Help shape Oregon District tragedy memorial

A passerby takes photos of the wreaths for the nine victims in the 2019 Oregon District shooting. MARSHALL GORBY\STAFF

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A passerby takes photos of the wreaths for the nine victims in the 2019 Oregon District shooting. MARSHALL GORBY\STAFF

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Community members are being asked to weigh in on what they would like to see in a permanent memorial for the Oregon District mass shooting tragedy.

The 8/4 Memorial Committee has already started gathering feedback at public events, but it also wants people to fill out an eight-question survey about their views.

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Richard Lundin, prepares one of the nine paintings in 2020 for a temporary memorial on Fifth Street.

Credit: Marshall Gorby

Richard Lundin, prepares one of the nine paintings in 2020 for a temporary memorial on Fifth Street.

Credit: Marshall Gorby

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Richard Lundin, prepares one of the nine paintings in 2020 for a temporary memorial on Fifth Street.

Credit: Marshall Gorby

Credit: Marshall Gorby

The survey, which is expected to remain online a little while longer, can be found at downtowndayton.org and theoregondistrict.org.

“Everyone in our community is encouraged to take this survey,” said Sandy Gudorf, co-chair of the memorial committee. “The feedback we collect will be valuable as we work to create a memorial that will support our community as they continue to heal from the tragic events on Aug. 4, 2019.”

The survey asks people to rate how important it is to have a memorial that provides a place to mourn, reflect, celebrate life or be uplifted.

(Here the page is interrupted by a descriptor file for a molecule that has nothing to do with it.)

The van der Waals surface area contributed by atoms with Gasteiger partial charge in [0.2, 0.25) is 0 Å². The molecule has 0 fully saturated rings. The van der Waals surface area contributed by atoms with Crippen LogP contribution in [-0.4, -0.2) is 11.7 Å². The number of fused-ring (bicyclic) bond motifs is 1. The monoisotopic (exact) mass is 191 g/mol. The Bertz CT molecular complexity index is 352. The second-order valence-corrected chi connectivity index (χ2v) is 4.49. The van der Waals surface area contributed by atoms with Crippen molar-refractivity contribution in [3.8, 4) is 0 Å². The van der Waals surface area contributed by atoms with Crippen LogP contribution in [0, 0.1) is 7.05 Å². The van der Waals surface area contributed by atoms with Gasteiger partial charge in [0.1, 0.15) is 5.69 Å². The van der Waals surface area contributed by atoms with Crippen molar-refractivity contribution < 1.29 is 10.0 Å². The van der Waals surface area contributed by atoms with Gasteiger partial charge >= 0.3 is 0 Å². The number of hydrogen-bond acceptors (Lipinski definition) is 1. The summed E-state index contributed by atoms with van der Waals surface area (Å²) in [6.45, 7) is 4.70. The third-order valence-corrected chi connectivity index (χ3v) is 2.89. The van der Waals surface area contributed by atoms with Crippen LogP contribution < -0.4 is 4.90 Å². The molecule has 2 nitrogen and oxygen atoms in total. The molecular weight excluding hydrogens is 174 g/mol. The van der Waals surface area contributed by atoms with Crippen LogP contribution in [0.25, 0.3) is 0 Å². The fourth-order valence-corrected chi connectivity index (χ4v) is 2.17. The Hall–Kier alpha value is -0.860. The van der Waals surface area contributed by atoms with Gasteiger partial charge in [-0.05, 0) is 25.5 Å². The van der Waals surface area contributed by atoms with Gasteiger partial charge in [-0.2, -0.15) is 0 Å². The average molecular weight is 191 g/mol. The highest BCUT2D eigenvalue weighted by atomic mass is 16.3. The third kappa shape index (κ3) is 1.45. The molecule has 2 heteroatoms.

The 8/4 committee also wants to know whether community members believe the memorial should contain the names of the nine people who were killed in the mass shooting.

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A temporary memorial to the nine people killed in the Aug. 4 shooting in the Oregon District. CORNELIUS FROLIK / STAFF

A temporary memorial to the nine people killed in the Aug. 4 shooting in the Oregon District. CORNELIUS FROLIK / STAFF

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A temporary memorial to the nine people killed in the Aug. 4 shooting in the Oregon District. CORNELIUS FROLIK / STAFF

The committee also wants to know if the memorial should provide a history of the tragedy; honor the survivors; address mass casualty violence; and appeal to people of all ages.

The survey also asks how important it is to have the memorial on Fifth Street in the Oregon District.

Some survivors and community members have different ideas about what the memorial should include and where it should go.

Dion Green, whose dad, Derrick Fudge, died in his arms that night, said putting the memorial in the Oregon District means he won’t be able to visit the area without seeing a painful reminder of that traumatic experience.

Jeremy Ganger, a bouncer at Ned Pepper’s that night who helped save lives, said the memorial needs to be in the district where the tragedy happened.

He said that would ensure the lives lost and people harmed are honored and remembered every day, and putting the memorial somewhere else would diminish its relevance and impact.

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Makeshift memorial in front of Ned Peppers in the Oregon District.

Makeshift memorial in front of Ned Peppers in the Oregon District.

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Makeshift memorial in front of Ned Peppers in the Oregon District.

Committee members said this will be a thoughtful process and community input is key.

The committee has been working with survivors, victims’ families and other people harmed by the shooting, but the entire community was impacted, said Sandy Hunt, co-chair of the committee.

“We think it is important to take into consideration the perspectives of as many people as possible,” she said.

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